Instead of relying on separately purchased bins which must be somehow fit into the kitchen, consider investing in customized built-in areas for waste and recycling. These customized cabinets can be placed in convenient spots, out of the way yet easy to reach. They should be large enough to accommodate the size of garbage can you usually use. Many homeowners enjoy the convenience of locating waste containers near a back door for easy disposal on collection day.
However you configure your waste collection, don't make the mistake of ignoring it entirely. Nobody wants to deal with a newly remodeled kitchen cluttered with cans and plastic bins.
Indulging in Whims and Trends
We're all intrigued by professional-grade large appliances that claim to practically prepare a six-course meal all by themselves. Likewise, we all enjoy looking through design magazines and marveling at the bold and trendy hues. Before you actually install that triple convection oven in an eggplant-hued kitchen, however, take a step back and think about two things: the future and your budget.
When it comes to money, a kitchen renovation shouldn't exceed your actual needs. If you do a lot of entertaining and have been frustrated by the outdated slowness of your current appliances, then a professional quality range or refrigerator may make good sense. However, if you do an average amount of cooking at an average skill level, a gourmet kitchen is simply a very expensive decoration. Chances are good that you'll never use many of the features that come on the most expensive large appliances, which makes them complete wastes of money. Take an honest look at your household's needs, and buy accordingly.
Trendy colors are another common mistake during kitchen renovations. Trends tend to be big, bold and bright. Reds, purples and bright blues are all trendy right now, but they won't always be hot. In fact, in a few years, they'll probably look dated and stale.
Another trendy mistake to avoid is the placement of expensive, decorative pieces in such a busy area. If your household includes children, these beautiful pieces can easily get broken. A great example is the current trend of accent tile. Accent tiles are sculpted tiles which are incorporated into floors or walls. While they are stunning visual pieces, they can cause falls for children or those with limited mobility, in addition to being more fragile than traditional flooring. Always consider your household before investing in expensive trends.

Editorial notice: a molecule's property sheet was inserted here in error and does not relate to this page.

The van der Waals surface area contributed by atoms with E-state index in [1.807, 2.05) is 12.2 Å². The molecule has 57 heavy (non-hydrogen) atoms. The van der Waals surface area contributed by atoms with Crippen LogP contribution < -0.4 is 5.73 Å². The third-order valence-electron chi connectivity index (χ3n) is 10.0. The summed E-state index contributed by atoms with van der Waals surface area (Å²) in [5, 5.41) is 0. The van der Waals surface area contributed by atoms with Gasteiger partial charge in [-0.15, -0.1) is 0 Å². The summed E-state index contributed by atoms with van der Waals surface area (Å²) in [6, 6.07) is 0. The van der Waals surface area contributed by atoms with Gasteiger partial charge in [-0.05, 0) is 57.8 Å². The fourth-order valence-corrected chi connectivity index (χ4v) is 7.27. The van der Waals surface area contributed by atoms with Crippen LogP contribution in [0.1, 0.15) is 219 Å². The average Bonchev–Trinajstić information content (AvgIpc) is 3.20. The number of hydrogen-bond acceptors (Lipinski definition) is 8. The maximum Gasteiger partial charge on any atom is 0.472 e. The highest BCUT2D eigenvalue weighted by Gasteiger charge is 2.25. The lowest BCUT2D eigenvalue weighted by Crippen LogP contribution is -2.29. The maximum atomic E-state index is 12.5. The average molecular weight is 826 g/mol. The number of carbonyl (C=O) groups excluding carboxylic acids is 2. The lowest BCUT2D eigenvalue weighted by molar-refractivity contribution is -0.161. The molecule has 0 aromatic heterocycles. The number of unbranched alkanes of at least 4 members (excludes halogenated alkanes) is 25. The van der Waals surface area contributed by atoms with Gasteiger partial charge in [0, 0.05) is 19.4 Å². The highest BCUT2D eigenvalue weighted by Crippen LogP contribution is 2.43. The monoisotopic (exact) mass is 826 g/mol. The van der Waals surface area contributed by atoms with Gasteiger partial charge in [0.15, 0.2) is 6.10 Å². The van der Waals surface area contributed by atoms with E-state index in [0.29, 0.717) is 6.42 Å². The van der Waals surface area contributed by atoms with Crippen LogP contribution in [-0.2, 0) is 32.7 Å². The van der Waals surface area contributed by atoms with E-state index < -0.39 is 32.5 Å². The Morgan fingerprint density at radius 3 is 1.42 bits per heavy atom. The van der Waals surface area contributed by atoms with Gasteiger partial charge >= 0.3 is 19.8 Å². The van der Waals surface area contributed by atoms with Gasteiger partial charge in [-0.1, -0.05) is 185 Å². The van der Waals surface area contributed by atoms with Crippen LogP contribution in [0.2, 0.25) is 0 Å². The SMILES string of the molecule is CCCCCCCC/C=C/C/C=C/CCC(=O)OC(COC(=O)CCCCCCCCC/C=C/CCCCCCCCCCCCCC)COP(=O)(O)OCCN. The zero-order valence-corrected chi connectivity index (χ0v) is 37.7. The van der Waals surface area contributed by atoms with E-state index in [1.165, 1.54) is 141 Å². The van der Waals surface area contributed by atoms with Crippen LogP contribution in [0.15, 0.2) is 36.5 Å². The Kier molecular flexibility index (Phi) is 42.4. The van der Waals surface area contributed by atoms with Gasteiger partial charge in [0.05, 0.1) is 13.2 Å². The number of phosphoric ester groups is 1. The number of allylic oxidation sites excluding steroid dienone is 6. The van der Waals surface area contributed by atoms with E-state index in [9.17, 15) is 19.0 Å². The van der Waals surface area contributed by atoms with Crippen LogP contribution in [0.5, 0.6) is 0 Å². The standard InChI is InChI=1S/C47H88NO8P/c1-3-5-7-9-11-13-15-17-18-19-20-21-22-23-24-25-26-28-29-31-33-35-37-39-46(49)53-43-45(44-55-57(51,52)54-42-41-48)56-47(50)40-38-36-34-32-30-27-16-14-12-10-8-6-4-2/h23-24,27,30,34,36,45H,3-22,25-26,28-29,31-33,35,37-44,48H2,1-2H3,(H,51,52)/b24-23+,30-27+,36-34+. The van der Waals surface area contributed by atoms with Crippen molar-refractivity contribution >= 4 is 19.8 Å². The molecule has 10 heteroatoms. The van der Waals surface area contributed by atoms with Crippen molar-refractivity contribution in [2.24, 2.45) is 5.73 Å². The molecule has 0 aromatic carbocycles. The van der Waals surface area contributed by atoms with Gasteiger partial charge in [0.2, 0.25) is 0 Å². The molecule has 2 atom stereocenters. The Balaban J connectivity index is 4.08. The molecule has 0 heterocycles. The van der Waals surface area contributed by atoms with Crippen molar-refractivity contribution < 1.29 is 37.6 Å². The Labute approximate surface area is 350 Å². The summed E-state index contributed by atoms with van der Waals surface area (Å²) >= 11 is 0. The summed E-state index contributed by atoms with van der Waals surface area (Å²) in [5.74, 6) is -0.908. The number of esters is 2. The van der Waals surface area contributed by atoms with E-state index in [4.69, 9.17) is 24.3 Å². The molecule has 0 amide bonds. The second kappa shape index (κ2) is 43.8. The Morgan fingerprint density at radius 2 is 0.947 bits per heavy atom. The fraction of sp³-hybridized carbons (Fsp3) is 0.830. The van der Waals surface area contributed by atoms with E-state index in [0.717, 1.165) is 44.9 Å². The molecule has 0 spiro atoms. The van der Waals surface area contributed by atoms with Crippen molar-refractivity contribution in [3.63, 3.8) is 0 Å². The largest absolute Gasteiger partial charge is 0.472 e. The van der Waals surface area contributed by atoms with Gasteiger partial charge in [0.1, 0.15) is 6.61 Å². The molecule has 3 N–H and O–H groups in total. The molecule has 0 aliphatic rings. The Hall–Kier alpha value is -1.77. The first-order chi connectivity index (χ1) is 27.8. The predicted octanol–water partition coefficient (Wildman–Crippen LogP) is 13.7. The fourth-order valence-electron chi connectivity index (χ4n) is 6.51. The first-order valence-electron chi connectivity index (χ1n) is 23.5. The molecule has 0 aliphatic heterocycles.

The most enduring trends aren't really trends at all...they're timelessly beautiful colors and textures which will remain appealing for years to come. Wood finishes and neutral colors are popular in kitchens because they're warm and welcoming. Stick to smaller pieces which aren't permanent when it comes to following the latest trends. Table linens and window treatments are great ways to stay current without breaking the bank or necessitating a new paint job every year.
The single most common, and most costly, mistake made by well-meaning homeowners during a kitchen renovation is taking on too much DIY work. In some areas, it's actually illegal. Electrical work, work that involves gas lines and plumbing are all jobs that require the expertise of a licensed and certified professional. Attempting to tackle these jobs yourself can lead to fines, denied insurance claims, and potentially dangerous situations like flooding and gas leaks.
Enlisting the help of skilled professionals lets you avoid these potential dangers. It usually ends up saving you money, as well, since many homeowners attempt these projects on their own, get stuck, and end up calling in a professional anyway. This stop-and-start approach leaves you with a disassembled kitchen, wasted time, wasted money and wasted effort.
Finding a pro to help with your remodel couldn't be simpler. Websites which connect professionals with homeowners allow you to look through local contractor's licensing and certification. You can narrow your search further by reading consumer reviews, written by homeowners just like yourself.
Once you've narrowed your list, start making phone calls. If you get a bad feeling from a contractor, trust your gut. A reputable contractor won't pressure you, try to convince you that things like licensing and insurance aren't important, or give you a ridiculously low bid. If you see any of these red flags, walk away and resume your search. Once you've found the right contractor, you'll have a partner to help you with every aspect of your renovation, from design to labor. A contractor with years of experience has seen all the potential mistakes and can help you avoid making them yourself.